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New molds from StackTeck lighten already lightweight parts even further

Canada’s StackTeck, a manufacturer of specialty, high-production molds, announced a new patent-pending technology called TRIM (Thin Recess Injection Molding) for light-weighting injection molded parts. The announcement was made in a presentation, ‘Plastic Part Design and Prototyping for IML Applications,’ by Jordan Robertson, StackTeck’s general sales manager, at the IMLCon ’08 North America conference held in Phoenix, AZ, on Oct. 22-24. MPW attended the event.

Canada’s StackTeck, a manufacturer of specialty, high-production molds, announced a new patent-pending technology called TRIM (Thin Recess Injection Molding) for light-weighting injection molded parts. The announcement was made in a presentation, ‘Plastic Part Design and Prototyping for IML Applications,’ by Jordan Robertson, StackTeck’s general sales manager, at the IMLCon ’08 North America conference held in Phoenix, AZ, on Oct. 22-24. MPW attended the event.



New molding technology from StackTeck is said to help trim even more weight from thin-walled parts by achieving wall length/thickness ratios greater than 500 with normal thin-wall injection speeds and pressure.


TRIM involves both the design and processing of a part. Conventional thin-wall part design normally assumes a maximum, low length/average wall thickness (L/T) ratio of 300. Using TRIM, StackTeck has demonstrated—via a 32-oz. rectangular container design—that large areas of the part can be thinned out so that an L/T ratio greater than 500 can be achieved. Depending on part shape and design, total part weight savings can be on the order of 20-40%.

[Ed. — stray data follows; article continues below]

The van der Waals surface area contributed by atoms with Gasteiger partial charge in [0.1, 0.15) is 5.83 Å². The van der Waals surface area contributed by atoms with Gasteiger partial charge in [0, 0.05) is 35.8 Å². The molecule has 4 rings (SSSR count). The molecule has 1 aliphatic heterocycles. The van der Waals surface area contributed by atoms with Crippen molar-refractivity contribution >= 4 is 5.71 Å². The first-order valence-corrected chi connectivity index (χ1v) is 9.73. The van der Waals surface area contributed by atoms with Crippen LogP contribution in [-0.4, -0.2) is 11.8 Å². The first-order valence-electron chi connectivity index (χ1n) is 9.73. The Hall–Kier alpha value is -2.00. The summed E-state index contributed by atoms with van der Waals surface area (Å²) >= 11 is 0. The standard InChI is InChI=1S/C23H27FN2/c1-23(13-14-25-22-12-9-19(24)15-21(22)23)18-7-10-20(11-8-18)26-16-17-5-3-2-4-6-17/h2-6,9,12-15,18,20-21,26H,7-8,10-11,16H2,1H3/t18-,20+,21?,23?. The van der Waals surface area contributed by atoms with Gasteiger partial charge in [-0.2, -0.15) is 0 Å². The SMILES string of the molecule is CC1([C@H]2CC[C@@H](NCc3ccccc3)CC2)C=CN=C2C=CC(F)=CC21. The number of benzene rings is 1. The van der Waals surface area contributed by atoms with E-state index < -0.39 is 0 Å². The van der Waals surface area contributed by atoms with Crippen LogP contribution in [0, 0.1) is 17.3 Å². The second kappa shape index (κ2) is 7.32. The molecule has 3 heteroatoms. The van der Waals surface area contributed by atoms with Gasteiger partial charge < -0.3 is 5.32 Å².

StackTeck’s president, Randy Yakimishyn, said in a prepared statement, “Our customers are telling us that light-weighting is more important than ever, and so we are continuing to advance to the forefront of this technology. At this point, we believe that we can achieve part weights that will make injection molding much more competitive against thermoforming, while maintaining key functional features such as the tamper-evident rim on a container and high top-load compression strength.”

The prototype parts the company molded had a flow length of 5.74 inches (14.57 cm) and, with the recess areas covering half of the part’s side wall and bottom, a panel thickness of 0.011 inch (0.28 mm) was achieved. The injection speed and pressure used to fill the part were normal by thin-wall packaging standards, said Robertson, and StackTeck expects thin-wall molders can adopt this technology on their existing injection molding machines. This appears to be the biggest news of the development; L/T ratios of greater than 300 have been achieved before, including by StackTeck, but these have always involved machines able to generate tremendous speed and pressure.

A fill time of 0.2 seconds was achieved at a moderate fill pressure, using a 35 MFI polypropylene supplied by LyondellBasell. “Designing this part took a huge amount of flow modeling,” Robertson pointed out in his presentation. “With wall thickness that is one-half the standard thickness and covers one-half of the surface area of the part, we expected to have holes, but the model told us we wouldn’t—and we didn’t,” he said. The TRIM technology is being showcased on StackTeck’s inmold labeling pilot cell at the company’s facility just north of Toronto International Airport, using a 330-tonne injection molding machine. The IML pilot cell is a joint effort by StackTeck, Netstal, and CBW Automation to provide a prototyping and pilot program vehicle to the industry for IML applications.—[email protected]
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